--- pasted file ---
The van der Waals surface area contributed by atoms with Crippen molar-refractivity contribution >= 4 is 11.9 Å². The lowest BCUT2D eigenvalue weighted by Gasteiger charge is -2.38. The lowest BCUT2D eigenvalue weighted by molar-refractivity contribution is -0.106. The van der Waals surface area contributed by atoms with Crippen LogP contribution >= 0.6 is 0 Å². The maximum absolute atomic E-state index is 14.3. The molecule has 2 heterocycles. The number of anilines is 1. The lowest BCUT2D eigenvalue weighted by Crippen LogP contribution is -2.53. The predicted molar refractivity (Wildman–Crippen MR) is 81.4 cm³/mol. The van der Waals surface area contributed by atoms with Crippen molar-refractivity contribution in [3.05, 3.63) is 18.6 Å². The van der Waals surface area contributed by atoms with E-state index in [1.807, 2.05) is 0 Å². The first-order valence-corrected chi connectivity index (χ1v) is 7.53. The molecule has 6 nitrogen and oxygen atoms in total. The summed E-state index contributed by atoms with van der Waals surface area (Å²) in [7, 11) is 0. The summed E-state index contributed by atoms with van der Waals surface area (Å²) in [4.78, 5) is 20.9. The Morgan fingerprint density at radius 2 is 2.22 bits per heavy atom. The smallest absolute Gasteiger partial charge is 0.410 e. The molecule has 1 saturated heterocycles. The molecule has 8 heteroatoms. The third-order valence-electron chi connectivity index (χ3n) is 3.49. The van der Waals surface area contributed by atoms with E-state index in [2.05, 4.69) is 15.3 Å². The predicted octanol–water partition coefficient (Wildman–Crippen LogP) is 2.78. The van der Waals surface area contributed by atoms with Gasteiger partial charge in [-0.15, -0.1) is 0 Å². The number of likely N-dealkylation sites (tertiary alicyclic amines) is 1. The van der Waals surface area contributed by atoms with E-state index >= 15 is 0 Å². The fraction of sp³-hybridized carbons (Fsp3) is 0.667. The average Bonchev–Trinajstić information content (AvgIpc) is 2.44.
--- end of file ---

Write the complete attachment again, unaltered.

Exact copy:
The van der Waals surface area contributed by atoms with Crippen molar-refractivity contribution >= 4 is 11.9 Å². The lowest BCUT2D eigenvalue weighted by Gasteiger charge is -2.38. The lowest BCUT2D eigenvalue weighted by molar-refractivity contribution is -0.106. The van der Waals surface area contributed by atoms with Crippen LogP contribution >= 0.6 is 0 Å². The maximum absolute atomic E-state index is 14.3. The molecule has 2 heterocycles. The number of anilines is 1. The lowest BCUT2D eigenvalue weighted by Crippen LogP contribution is -2.53. The predicted molar refractivity (Wildman–Crippen MR) is 81.4 cm³/mol. The van der Waals surface area contributed by atoms with Crippen molar-refractivity contribution in [3.05, 3.63) is 18.6 Å². The van der Waals surface area contributed by atoms with E-state index in [1.807, 2.05) is 0 Å². The first-order valence-corrected chi connectivity index (χ1v) is 7.53. The molecule has 6 nitrogen and oxygen atoms in total. The summed E-state index contributed by atoms with van der Waals surface area (Å²) in [7, 11) is 0. The summed E-state index contributed by atoms with van der Waals surface area (Å²) in [4.78, 5) is 20.9. The Morgan fingerprint density at radius 2 is 2.22 bits per heavy atom. The smallest absolute Gasteiger partial charge is 0.410 e. The molecule has 1 saturated heterocycles. The molecule has 8 heteroatoms. The third-order valence-electron chi connectivity index (χ3n) is 3.49. The van der Waals surface area contributed by atoms with E-state index in [2.05, 4.69) is 15.3 Å². The predicted octanol–water partition coefficient (Wildman–Crippen LogP) is 2.78. The van der Waals surface area contributed by atoms with Gasteiger partial charge in [-0.15, -0.1) is 0 Å². The number of likely N-dealkylation sites (tertiary alicyclic amines) is 1. The van der Waals surface area contributed by atoms with E-state index >= 15 is 0 Å². The fraction of sp³-hybridized carbons (Fsp3) is 0.667. The average Bonchev–Trinajstić information content (AvgIpc) is 2.44.